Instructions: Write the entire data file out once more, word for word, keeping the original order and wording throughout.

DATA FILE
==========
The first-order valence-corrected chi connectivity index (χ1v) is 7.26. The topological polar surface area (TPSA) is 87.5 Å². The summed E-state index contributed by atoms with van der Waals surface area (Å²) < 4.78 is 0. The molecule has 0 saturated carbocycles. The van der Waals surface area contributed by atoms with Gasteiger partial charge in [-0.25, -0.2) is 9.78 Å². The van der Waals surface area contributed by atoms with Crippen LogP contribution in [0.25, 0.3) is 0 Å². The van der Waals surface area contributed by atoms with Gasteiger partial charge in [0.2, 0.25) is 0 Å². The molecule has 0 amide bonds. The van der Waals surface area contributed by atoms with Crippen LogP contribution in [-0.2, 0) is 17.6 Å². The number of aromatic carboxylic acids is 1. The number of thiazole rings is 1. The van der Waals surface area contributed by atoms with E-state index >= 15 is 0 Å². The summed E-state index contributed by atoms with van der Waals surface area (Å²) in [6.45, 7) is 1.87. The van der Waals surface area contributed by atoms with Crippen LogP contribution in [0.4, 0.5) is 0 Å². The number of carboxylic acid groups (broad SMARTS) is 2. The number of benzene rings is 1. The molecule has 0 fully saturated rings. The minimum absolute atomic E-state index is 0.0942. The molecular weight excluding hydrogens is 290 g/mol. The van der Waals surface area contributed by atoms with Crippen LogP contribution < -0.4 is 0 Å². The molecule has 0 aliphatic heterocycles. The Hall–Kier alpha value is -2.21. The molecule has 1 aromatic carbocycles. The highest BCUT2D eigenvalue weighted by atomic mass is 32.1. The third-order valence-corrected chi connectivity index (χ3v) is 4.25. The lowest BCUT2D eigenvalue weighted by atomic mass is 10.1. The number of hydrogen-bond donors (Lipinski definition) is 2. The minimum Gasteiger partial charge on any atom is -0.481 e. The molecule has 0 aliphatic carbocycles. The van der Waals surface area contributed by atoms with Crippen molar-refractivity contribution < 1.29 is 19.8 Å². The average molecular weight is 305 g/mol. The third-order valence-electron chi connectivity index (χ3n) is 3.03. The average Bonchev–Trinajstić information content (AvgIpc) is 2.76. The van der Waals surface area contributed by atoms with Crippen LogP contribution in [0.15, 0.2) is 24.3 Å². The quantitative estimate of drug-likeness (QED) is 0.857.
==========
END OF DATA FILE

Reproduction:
The first-order valence-corrected chi connectivity index (χ1v) is 7.26. The topological polar surface area (TPSA) is 87.5 Å². The summed E-state index contributed by atoms with van der Waals surface area (Å²) < 4.78 is 0. The molecule has 0 saturated carbocycles. The van der Waals surface area contributed by atoms with Gasteiger partial charge in [-0.25, -0.2) is 9.78 Å². The van der Waals surface area contributed by atoms with Crippen LogP contribution in [0.25, 0.3) is 0 Å². The van der Waals surface area contributed by atoms with Gasteiger partial charge in [0.2, 0.25) is 0 Å². The molecule has 0 amide bonds. The van der Waals surface area contributed by atoms with Crippen LogP contribution in [-0.2, 0) is 17.6 Å². The number of aromatic carboxylic acids is 1. The number of thiazole rings is 1. The van der Waals surface area contributed by atoms with E-state index >= 15 is 0 Å². The summed E-state index contributed by atoms with van der Waals surface area (Å²) in [6.45, 7) is 1.87. The van der Waals surface area contributed by atoms with Crippen LogP contribution in [0.4, 0.5) is 0 Å². The number of carboxylic acid groups (broad SMARTS) is 2. The number of benzene rings is 1. The molecule has 0 fully saturated rings. The minimum absolute atomic E-state index is 0.0942. The molecular weight excluding hydrogens is 290 g/mol. The van der Waals surface area contributed by atoms with Crippen LogP contribution < -0.4 is 0 Å². The molecule has 0 aliphatic heterocycles. The Hall–Kier alpha value is -2.21. The molecule has 1 aromatic carbocycles. The highest BCUT2D eigenvalue weighted by atomic mass is 32.1. The third-order valence-corrected chi connectivity index (χ3v) is 4.25. The lowest BCUT2D eigenvalue weighted by atomic mass is 10.1. The number of hydrogen-bond donors (Lipinski definition) is 2. The minimum Gasteiger partial charge on any atom is -0.481 e. The molecule has 0 aliphatic carbocycles. The van der Waals surface area contributed by atoms with Crippen molar-refractivity contribution < 1.29 is 19.8 Å². The average molecular weight is 305 g/mol. The third-order valence-electron chi connectivity index (χ3n) is 3.03. The average Bonchev–Trinajstić information content (AvgIpc) is 2.76. The van der Waals surface area contributed by atoms with Crippen LogP contribution in [0.15, 0.2) is 24.3 Å². The quantitative estimate of drug-likeness (QED) is 0.857.